McCurtain County reporter: 'They're not going to silence me'
By ERIN CHRISTY
IDABEL, Okla. (KJRH) — The Oklahoma reporter who exposed alleged racist comments by McCurtain County officials is speaking out for the first time.
Chris Willingham writes for the McCurtain Gazette-News. After publishing 43 articles alleging potential corruption and mishandling of evidence within the McCurtain County Sheriff's Office — including the now-infamous audio recording of county officials discussing lynching and murder — the Gazette-News is finally online to showcase them all.
"My Dad is pretty old-school," Wilingham said, referring to newspaper publisher Bruce Willingham. "He likes people to hold the paper in their hands and read it."
The Willinghams began fearing for their lives ahead of the release of the explosive audio recordings. Bruce Willingham wrote an editorial titled, "A good, long run."
"This seemed very real; it didn't feel like a joke; it wasn't a one-off comment of 'Let's go kill that guy,'" Chris Willingham said. "This was planning. It seemed to be planning."
The public outside of McCurtain County can now articles that include allegations of tainted homicide evidence, questionable promotions, and a lack of investigating cases, like the mysterious death of Alyssa Walker-Donaldson in Hochatown.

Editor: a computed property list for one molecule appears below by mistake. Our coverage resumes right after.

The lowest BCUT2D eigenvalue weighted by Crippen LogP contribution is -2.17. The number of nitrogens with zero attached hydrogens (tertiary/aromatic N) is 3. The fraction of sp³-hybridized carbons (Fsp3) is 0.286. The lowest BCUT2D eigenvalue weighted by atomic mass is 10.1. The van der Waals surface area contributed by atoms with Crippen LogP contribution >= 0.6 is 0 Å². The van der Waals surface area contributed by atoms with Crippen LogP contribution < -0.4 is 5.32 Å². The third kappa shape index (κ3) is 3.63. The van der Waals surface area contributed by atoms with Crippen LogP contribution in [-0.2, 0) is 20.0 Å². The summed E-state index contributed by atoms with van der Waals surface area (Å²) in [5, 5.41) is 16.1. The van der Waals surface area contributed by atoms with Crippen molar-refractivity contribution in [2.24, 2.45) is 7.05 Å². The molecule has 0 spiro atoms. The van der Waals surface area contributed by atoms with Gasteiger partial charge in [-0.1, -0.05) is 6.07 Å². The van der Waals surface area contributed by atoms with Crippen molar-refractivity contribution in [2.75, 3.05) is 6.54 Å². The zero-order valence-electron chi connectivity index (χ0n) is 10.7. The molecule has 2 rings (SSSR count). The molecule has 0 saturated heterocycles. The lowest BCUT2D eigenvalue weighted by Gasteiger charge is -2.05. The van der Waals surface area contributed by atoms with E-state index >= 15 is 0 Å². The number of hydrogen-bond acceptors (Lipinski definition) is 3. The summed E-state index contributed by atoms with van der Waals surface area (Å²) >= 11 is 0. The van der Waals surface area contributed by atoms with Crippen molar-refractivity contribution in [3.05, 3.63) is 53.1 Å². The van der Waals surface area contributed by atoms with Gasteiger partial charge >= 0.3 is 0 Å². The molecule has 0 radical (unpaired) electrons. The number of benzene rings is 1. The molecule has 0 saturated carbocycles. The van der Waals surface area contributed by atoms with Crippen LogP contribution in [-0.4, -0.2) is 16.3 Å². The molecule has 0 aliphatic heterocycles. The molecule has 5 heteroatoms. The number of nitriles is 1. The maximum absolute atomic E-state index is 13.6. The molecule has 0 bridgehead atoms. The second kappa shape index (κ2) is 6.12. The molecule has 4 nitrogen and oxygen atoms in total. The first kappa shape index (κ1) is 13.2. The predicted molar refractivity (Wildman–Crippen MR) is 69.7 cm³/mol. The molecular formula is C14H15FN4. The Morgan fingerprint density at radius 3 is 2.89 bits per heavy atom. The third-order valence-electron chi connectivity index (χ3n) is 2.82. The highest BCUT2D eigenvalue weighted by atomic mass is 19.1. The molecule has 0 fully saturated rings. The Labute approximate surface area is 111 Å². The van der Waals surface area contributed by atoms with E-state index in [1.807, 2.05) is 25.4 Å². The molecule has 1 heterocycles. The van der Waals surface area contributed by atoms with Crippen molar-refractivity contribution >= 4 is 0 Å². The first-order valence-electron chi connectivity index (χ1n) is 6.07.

"There was 150 people assembled in Hochatown saying, 'We're here. We're ready to go search. Where do we go look?' And they have no figurehead to lead them," Chris Willingham said. "You would think the sheriff or at least a deputy would be there to say, 'Let's start here,' and they didn't have that."
According to the article, a group of volunteer citizens discovered her body submerged in a lake.
"Throughout my investigation, I have found a number of things that oftentimes i just felt like I was screaming into the wind with these articles, and I would just go, 'Here's another one; I hope someone will listen,'" Chris Willingham said, adding is is grateful for support from the Idabel Police Department to feel safe.
He plans to just keep doing his job.
"They've tried to intimidate me and my family and retaliate against us; they've spread horrible lies about me," Willingham said. "They can keep doing that. They can do whatever they want, but they're not going to silence me."